Type: Trad, 300 ft, 3 pitches
FA: Greg Lowe, Kent Christianson, Rob Brown - 1967
Page Views: 4,214 total · 46/month
Shared By: RKM on Nov 25, 2011
Admins: grk10vq, Mike Engle

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Greg originally rated this route 5.9+ and the line followed a deceptive path up the middle of the slab. Due to another route right next to it that shares the first pitch plus start of the second pitch, it seems that not many will repeat the original line or experience the original intent of this Greg Lowe masterpiece.

Some years ago writing on a thread for SuperTopo, Jeff Lowe had the following comment about 'Infinite'.

Hard Slab Climbs

 Nov 30, 2006 - 06:11pm PT

In the sixties in SLC we had already drunk the Kool-Aid. . .My cousin George climbed the Dorsal Fin with long run outs between chickenheads to drill from. It's still rated 10d. It was my first climb of that sort, when George took me to repeat it in 1967. I just thought it must be normal. I also really enjoyed the need for concentration and steady nerves. . . Probably the hardest slab climb in the country in those days was my brother, Greg's route, Infinite, in the City of Rocks. Infinite had lots of 5.10 spice climbing, and a 5.11c crux fully 30 feet above the last 1/4" bolt. Kim Miller made the second ascent in the mid 'seventies and I repeated it afterwards. These may have been the only ascents of the route early on . . . .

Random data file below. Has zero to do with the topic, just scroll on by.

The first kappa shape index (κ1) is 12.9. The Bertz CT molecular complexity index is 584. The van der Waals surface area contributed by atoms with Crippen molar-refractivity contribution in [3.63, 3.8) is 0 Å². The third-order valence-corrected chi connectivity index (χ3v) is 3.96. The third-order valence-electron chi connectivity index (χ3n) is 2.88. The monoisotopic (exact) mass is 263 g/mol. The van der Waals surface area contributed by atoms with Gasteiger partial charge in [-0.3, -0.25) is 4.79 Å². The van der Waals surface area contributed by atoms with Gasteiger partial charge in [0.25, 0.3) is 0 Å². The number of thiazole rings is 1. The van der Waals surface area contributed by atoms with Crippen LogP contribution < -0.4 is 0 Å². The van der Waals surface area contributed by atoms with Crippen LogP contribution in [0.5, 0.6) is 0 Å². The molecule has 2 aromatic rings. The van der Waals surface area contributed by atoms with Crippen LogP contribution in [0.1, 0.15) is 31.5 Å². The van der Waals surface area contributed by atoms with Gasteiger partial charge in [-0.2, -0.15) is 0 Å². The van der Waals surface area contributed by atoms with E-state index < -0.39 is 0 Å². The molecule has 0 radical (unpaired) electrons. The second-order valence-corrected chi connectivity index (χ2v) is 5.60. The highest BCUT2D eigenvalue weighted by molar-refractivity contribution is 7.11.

Base of the Clamshell - upper City of Rocks.  Pitch 1 goes over the roof at the lowest part of the wall (old bolt) and ends at what used to be a two pin (lost arrows) anchor.  The original Lowe route goes left, undercling, and into a shallow grove that you need to step out of via a layback.  Clip the bolt and head for a small tree.  It gets steeper and steeper.  The danger would be falling and sliding down the groove and tripping over the rope that crosses it.


Mostly old quarter inch bolts.


Cool to add this bit of lost history. Thanks.

Most impressive Kim. I'm doubting any others have done this? Nov 26, 2011
Brian in SLC
Sandy, Utah
Brian in SLC   Sandy, Utah
Wow, Kim, you're one of the very few persons that could enter this route in the database.

Scary looking, to say the least.

No waitin' in line for this one! Dec 1, 2011
Kaylee Catmull
Riverside, CA
Kaylee Catmull   Riverside, CA
RKM thanks for the bit of history. Too bad the Lowe route got bolted and that adventure was lost to history. May 27, 2013
skinny legs and all
Elizabethtown, Pennsylvania
skinny legs and all   Elizabethtown, Pennsylvania
This is the first time I have read a detailed description of the climb outside of the short guidebook description, and I am thoroughly impressed. It is a shame that such an early and bold route has been taken from the few who would dare to court it even today. Jan 4, 2014
Why not restore the route? Jun 5, 2015
I think some clarification is in order, as some of the above statements are misleading.

I should apologize to Jay, as I was quoted as writing "the line has essentially been erased by the addition of bolts and anchors". This is not accurate. In reality, Greg Lowe's original route is largely intact, as it cuts left from Jay Goodwin's line just above the bottom overlap. So - it is still very possible to experience the original line - if you're up for it.

Also, It should be noted that Jay did his variation "ground up" (not top-down as Jeff Lowe writes),drilling from stances and using crack gear when possible.

What I meant to convey in my guide description was that it was unlikely that many people would do Lowe's original line, now that a more direct option was available. Sep 25, 2015